Lignol’s Version
Lignol is no different from most other companies for one reason: its concern with making a profit. And, its version of process technology validation has benefited from recognizing that. Because their process deals with lignin, MacLachlan says all of the primary process considerations “revolve around extracting the maximum value out of the lignin.” To do that, Lignol has adopted an approach they call “open innovation.” What that means, Kilner says, “is that we recognize in the biorefining industry there will be areas of expertise that will be fundamental to us and us alone, but,” he says, “we do recognize that there will be touchpoints in certain parts of the equipment we use,” and because of that, they are looking for partners. Sound familiar to EdeniQ’s approach?

MacLachlan believes Lignol has adopted a viral approach of working across different sectors in the biorefining space, as well as different industries to really provide his company with a robust set of inputs to help in the overall design of a commercial facility. And, like EdeniQ, one of those sectors is certainly an outside engineering firm. One of the greatest advantages of an engineering firm is access to that outside firm’s outside ideas, solutions and equipment packages that may not have otherwise been considered, MacLachlan says. That doesn’t de-emphasize the importance of the in-house engineers understanding the process, however, because if the scientists and engineers understand the entire process and can even create an early design package, the outside engineers can move more quickly. “I think it is a mistake that a lot of people make,” he says. Companies will go to a firm with an idea or concept instead of a well-researched plan, expecting that engineering firm to help that idea in a capacity that in most cases, they can’t.

For the companies that have performed months or even years of research, who understand their process technology and simply want to check their perceived notion of their cost benefit analysis, there are companies such as Burns and McDonnell Engineering. Ron Jones is the business development manager at the St.Louis-based firm, and like both Kilner and MacLachlan, he believes the best path a biorefining firm looking to validate the feasibility of their process is to bring in or work with partners.

“One of the really cool things about this industry is that it is evolving around that basis, even the big guys, the BPs, the Valeros, are taking a partnering approach, and for a culture like ours that is pretty exciting,” Jones says, “because we prefer to be part of a team, rather than a second tier supplier that is feeding a commodity into the system.”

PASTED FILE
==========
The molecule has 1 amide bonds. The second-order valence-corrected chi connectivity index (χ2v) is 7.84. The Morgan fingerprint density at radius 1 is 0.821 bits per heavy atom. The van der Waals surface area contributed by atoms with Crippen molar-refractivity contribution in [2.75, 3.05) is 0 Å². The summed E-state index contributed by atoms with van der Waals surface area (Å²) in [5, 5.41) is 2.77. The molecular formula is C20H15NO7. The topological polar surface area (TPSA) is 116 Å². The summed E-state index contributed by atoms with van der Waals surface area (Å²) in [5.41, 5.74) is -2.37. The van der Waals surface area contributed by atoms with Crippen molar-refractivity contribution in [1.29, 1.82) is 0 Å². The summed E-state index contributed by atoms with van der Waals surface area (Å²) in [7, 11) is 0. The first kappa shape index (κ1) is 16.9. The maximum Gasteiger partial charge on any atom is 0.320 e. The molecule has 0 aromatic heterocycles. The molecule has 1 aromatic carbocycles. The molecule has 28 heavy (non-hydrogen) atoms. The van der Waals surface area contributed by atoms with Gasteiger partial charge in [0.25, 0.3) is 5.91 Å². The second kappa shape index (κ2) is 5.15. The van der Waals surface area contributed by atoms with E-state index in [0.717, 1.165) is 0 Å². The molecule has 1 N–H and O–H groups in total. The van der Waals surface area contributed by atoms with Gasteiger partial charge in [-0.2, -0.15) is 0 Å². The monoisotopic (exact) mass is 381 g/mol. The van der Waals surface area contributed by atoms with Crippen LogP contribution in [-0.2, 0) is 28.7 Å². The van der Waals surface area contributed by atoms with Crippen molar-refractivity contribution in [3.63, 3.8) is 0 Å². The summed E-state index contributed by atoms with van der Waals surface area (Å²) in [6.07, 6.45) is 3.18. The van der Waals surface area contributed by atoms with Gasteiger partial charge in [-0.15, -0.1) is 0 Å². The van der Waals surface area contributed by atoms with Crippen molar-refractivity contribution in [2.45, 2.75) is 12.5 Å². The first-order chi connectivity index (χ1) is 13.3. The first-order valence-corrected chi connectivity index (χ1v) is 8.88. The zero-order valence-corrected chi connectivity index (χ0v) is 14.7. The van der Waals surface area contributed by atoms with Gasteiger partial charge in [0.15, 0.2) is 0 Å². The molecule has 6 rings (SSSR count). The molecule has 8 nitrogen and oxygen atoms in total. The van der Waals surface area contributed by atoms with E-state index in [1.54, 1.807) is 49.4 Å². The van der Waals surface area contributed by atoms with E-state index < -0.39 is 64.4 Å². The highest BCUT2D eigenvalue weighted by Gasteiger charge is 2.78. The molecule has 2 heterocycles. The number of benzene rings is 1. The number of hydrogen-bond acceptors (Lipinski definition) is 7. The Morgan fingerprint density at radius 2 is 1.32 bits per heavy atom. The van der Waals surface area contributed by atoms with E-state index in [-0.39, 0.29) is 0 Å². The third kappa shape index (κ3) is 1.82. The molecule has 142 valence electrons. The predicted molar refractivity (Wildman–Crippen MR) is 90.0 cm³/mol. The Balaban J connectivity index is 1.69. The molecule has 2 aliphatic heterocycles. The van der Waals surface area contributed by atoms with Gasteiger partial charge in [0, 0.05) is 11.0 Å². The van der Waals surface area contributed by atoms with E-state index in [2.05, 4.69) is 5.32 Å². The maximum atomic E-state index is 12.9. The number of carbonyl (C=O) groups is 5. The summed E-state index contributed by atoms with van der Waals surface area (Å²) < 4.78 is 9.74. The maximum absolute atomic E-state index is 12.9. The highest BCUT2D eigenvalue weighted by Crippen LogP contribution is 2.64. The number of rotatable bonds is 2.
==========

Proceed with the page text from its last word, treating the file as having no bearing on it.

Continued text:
Jones says his team will look at heat mass balances, run simulations and have his team look over all of the documentation regarding the performance of a given process when they work with a biorefining company looking to validate their technology before taking the scale-up steps. Jones and his team are currently working with ZeaChem on the construction of a plant in Boardman, Oregon.

Some of the common hurdles his teams run into start when a technology developer comes in with an inadequate amount of research. “People come in sometimes with an idea and want to get a price on that, and that is difficult to do,” he says. Because of that, his job changes from company to company. Typically he says, the more baseline work and the more experience the owner of the project has, the closer the results are between the internal and external engineering teams, but they are never the same. In most cases, the process will go from baseline work research by the engineers, followed by a face-to-face visit with the internal engineers and scientists before the actual testing begins.

From his time working on projects like ZeaChem’s, Jones says he has learned several things, but two variables seem to show through in every project. The first he says, is that every process technology developer out there is looking to find readily available commercial-scale equipment that they can piece together to make their process work. The second common theme he sees is the “look” of most new advanced biofuels technologies, which he says look basically like chemical and refining processes already used today in the petroleum industry, a point he says helps his team to find answers to both performance issues as well as equipment possibilities.

EdeniQ and Lignol, even ZeaChem, are all taking different approaches to scale-up, using different technologies. By understanding their technology, by validating their costs, and, as each company we spoke to has shown, by finding the specific partner to work with, each may have a shorter, smoother ride to commercialization.

Authors: Bryan Sims, Luke Geiver
Associate Editors, Biorefining Magazine